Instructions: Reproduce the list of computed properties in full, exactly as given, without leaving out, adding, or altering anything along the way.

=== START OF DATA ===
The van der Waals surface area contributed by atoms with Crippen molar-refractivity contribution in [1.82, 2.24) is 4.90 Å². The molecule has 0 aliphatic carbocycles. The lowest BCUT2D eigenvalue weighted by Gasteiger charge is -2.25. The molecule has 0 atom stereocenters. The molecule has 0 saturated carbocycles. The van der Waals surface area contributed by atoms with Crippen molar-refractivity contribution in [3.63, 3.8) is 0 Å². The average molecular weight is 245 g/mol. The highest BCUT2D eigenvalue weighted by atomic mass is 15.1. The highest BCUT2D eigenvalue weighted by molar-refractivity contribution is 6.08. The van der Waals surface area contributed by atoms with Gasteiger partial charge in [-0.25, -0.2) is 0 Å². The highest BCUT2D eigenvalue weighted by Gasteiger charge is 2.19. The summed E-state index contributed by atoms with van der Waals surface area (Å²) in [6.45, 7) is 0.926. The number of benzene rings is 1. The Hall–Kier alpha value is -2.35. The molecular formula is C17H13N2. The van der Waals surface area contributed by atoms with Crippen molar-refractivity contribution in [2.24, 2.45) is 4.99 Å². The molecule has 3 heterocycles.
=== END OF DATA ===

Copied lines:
The van der Waals surface area contributed by atoms with Crippen molar-refractivity contribution in [1.82, 2.24) is 4.90 Å². The molecule has 0 aliphatic carbocycles. The lowest BCUT2D eigenvalue weighted by Gasteiger charge is -2.25. The molecule has 0 atom stereocenters. The molecule has 0 saturated carbocycles. The van der Waals surface area contributed by atoms with Crippen molar-refractivity contribution in [3.63, 3.8) is 0 Å². The average molecular weight is 245 g/mol. The highest BCUT2D eigenvalue weighted by atomic mass is 15.1. The highest BCUT2D eigenvalue weighted by molar-refractivity contribution is 6.08. The van der Waals surface area contributed by atoms with Gasteiger partial charge in [-0.25, -0.2) is 0 Å². The highest BCUT2D eigenvalue weighted by Gasteiger charge is 2.19. The summed E-state index contributed by atoms with van der Waals surface area (Å²) in [6.45, 7) is 0.926. The number of benzene rings is 1. The Hall–Kier alpha value is -2.35. The molecular formula is C17H13N2. The van der Waals surface area contributed by atoms with Crippen molar-refractivity contribution in [2.24, 2.45) is 4.99 Å². The molecule has 3 heterocycles.